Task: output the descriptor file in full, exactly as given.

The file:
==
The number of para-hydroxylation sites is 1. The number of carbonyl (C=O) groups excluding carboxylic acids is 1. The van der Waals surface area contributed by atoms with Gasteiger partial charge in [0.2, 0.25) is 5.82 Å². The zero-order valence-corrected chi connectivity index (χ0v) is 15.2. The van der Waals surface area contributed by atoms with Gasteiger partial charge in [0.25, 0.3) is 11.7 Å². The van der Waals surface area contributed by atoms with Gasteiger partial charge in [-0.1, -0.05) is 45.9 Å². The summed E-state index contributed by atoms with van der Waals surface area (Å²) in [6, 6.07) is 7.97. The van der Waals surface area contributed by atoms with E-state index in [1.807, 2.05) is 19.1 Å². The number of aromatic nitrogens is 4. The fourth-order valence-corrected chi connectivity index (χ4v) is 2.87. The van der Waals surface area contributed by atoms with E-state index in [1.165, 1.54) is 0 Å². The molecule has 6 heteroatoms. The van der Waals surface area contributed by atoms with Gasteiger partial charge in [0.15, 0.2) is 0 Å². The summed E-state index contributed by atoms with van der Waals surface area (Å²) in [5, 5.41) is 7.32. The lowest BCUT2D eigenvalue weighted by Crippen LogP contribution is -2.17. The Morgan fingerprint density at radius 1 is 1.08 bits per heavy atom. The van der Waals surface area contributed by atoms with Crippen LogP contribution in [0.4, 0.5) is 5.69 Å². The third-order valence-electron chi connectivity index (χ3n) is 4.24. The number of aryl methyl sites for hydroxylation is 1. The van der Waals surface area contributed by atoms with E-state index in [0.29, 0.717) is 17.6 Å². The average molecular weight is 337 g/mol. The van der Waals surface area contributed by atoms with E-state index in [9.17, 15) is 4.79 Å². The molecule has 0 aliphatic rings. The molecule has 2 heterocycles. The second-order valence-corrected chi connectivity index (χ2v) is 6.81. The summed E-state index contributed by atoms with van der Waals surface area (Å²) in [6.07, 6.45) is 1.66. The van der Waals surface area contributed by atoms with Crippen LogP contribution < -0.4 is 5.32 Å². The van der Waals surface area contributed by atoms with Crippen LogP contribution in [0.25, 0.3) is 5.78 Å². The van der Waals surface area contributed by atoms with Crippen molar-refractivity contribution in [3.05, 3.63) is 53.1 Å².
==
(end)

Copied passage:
The number of para-hydroxylation sites is 1. The number of carbonyl (C=O) groups excluding carboxylic acids is 1. The van der Waals surface area contributed by atoms with Gasteiger partial charge in [0.2, 0.25) is 5.82 Å². The zero-order valence-corrected chi connectivity index (χ0v) is 15.2. The van der Waals surface area contributed by atoms with Gasteiger partial charge in [0.25, 0.3) is 11.7 Å². The van der Waals surface area contributed by atoms with Gasteiger partial charge in [-0.1, -0.05) is 45.9 Å². The summed E-state index contributed by atoms with van der Waals surface area (Å²) in [6, 6.07) is 7.97. The van der Waals surface area contributed by atoms with E-state index in [1.807, 2.05) is 19.1 Å². The number of aromatic nitrogens is 4. The fourth-order valence-corrected chi connectivity index (χ4v) is 2.87. The van der Waals surface area contributed by atoms with E-state index in [1.165, 1.54) is 0 Å². The molecule has 6 heteroatoms. The van der Waals surface area contributed by atoms with Gasteiger partial charge in [0.15, 0.2) is 0 Å². The summed E-state index contributed by atoms with van der Waals surface area (Å²) in [5, 5.41) is 7.32. The lowest BCUT2D eigenvalue weighted by Crippen LogP contribution is -2.17. The Morgan fingerprint density at radius 1 is 1.08 bits per heavy atom. The van der Waals surface area contributed by atoms with Crippen LogP contribution in [0.4, 0.5) is 5.69 Å². The third-order valence-electron chi connectivity index (χ3n) is 4.24. The number of aryl methyl sites for hydroxylation is 1. The van der Waals surface area contributed by atoms with E-state index in [0.29, 0.717) is 17.6 Å². The average molecular weight is 337 g/mol. The van der Waals surface area contributed by atoms with E-state index in [9.17, 15) is 4.79 Å². The molecule has 0 aliphatic rings. The molecule has 2 heterocycles. The second-order valence-corrected chi connectivity index (χ2v) is 6.81. The summed E-state index contributed by atoms with van der Waals surface area (Å²) in [6.07, 6.45) is 1.66. The van der Waals surface area contributed by atoms with Crippen LogP contribution < -0.4 is 5.32 Å². The van der Waals surface area contributed by atoms with Crippen LogP contribution in [0.25, 0.3) is 5.78 Å². The van der Waals surface area contributed by atoms with Crippen molar-refractivity contribution in [3.05, 3.63) is 53.1 Å².